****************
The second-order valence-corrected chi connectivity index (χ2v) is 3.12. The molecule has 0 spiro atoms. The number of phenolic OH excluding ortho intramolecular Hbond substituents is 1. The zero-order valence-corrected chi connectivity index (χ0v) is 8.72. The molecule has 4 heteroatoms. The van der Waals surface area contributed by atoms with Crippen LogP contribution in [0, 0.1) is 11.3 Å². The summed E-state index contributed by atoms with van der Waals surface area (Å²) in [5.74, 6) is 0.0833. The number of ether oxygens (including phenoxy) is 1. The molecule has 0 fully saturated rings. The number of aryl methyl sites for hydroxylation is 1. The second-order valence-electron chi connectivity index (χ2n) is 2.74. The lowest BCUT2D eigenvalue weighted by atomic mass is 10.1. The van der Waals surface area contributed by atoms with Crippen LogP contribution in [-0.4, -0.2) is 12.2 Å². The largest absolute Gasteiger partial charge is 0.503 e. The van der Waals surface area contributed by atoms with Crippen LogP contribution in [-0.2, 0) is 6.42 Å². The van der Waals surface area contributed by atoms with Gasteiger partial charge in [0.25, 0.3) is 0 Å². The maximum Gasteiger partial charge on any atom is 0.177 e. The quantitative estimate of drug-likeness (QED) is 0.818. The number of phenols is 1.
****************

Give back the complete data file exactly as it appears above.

The second-order valence-corrected chi connectivity index (χ2v) is 3.12. The molecule has 0 spiro atoms. The number of phenolic OH excluding ortho intramolecular Hbond substituents is 1. The zero-order valence-corrected chi connectivity index (χ0v) is 8.72. The molecule has 4 heteroatoms. The van der Waals surface area contributed by atoms with Crippen LogP contribution in [0, 0.1) is 11.3 Å². The summed E-state index contributed by atoms with van der Waals surface area (Å²) in [5.74, 6) is 0.0833. The number of ether oxygens (including phenoxy) is 1. The molecule has 0 fully saturated rings. The number of aryl methyl sites for hydroxylation is 1. The second-order valence-electron chi connectivity index (χ2n) is 2.74. The lowest BCUT2D eigenvalue weighted by atomic mass is 10.1. The van der Waals surface area contributed by atoms with Crippen LogP contribution in [-0.4, -0.2) is 12.2 Å². The largest absolute Gasteiger partial charge is 0.503 e. The van der Waals surface area contributed by atoms with Crippen LogP contribution in [-0.2, 0) is 6.42 Å². The van der Waals surface area contributed by atoms with Gasteiger partial charge in [0.25, 0.3) is 0 Å². The maximum Gasteiger partial charge on any atom is 0.177 e. The quantitative estimate of drug-likeness (QED) is 0.818. The number of phenols is 1.